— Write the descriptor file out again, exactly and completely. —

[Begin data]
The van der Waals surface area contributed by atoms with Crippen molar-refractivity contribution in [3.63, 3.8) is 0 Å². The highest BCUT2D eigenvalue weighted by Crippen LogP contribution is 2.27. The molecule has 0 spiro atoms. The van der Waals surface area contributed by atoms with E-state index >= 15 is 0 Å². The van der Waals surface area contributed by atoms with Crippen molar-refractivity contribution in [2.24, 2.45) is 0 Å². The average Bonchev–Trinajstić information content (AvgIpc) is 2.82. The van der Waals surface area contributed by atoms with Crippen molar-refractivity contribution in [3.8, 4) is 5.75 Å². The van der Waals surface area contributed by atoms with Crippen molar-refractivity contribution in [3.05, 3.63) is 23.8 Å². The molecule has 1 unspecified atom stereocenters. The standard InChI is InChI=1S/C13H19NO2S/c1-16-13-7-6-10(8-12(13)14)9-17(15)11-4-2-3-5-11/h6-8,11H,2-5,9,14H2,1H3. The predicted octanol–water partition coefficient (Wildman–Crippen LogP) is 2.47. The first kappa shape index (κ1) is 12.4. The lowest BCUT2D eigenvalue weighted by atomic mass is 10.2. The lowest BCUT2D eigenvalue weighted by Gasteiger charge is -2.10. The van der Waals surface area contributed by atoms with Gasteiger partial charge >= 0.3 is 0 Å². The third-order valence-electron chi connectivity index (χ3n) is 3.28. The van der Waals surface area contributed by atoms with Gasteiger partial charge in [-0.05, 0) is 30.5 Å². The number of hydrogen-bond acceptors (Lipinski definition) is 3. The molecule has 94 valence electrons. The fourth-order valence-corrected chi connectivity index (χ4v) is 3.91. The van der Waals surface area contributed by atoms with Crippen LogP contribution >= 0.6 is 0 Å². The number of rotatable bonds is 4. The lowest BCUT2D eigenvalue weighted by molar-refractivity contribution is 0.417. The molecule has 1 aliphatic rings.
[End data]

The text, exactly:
The van der Waals surface area contributed by atoms with Crippen molar-refractivity contribution in [3.63, 3.8) is 0 Å². The highest BCUT2D eigenvalue weighted by Crippen LogP contribution is 2.27. The molecule has 0 spiro atoms. The van der Waals surface area contributed by atoms with E-state index >= 15 is 0 Å². The van der Waals surface area contributed by atoms with Crippen molar-refractivity contribution in [2.24, 2.45) is 0 Å². The average Bonchev–Trinajstić information content (AvgIpc) is 2.82. The van der Waals surface area contributed by atoms with Crippen molar-refractivity contribution in [3.8, 4) is 5.75 Å². The van der Waals surface area contributed by atoms with Crippen molar-refractivity contribution in [3.05, 3.63) is 23.8 Å². The molecule has 1 unspecified atom stereocenters. The standard InChI is InChI=1S/C13H19NO2S/c1-16-13-7-6-10(8-12(13)14)9-17(15)11-4-2-3-5-11/h6-8,11H,2-5,9,14H2,1H3. The predicted octanol–water partition coefficient (Wildman–Crippen LogP) is 2.47. The first kappa shape index (κ1) is 12.4. The lowest BCUT2D eigenvalue weighted by atomic mass is 10.2. The lowest BCUT2D eigenvalue weighted by Gasteiger charge is -2.10. The van der Waals surface area contributed by atoms with Gasteiger partial charge >= 0.3 is 0 Å². The third-order valence-electron chi connectivity index (χ3n) is 3.28. The van der Waals surface area contributed by atoms with Gasteiger partial charge in [-0.05, 0) is 30.5 Å². The number of hydrogen-bond acceptors (Lipinski definition) is 3. The molecule has 94 valence electrons. The fourth-order valence-corrected chi connectivity index (χ4v) is 3.91. The van der Waals surface area contributed by atoms with Crippen LogP contribution >= 0.6 is 0 Å². The number of rotatable bonds is 4. The lowest BCUT2D eigenvalue weighted by molar-refractivity contribution is 0.417. The molecule has 1 aliphatic rings.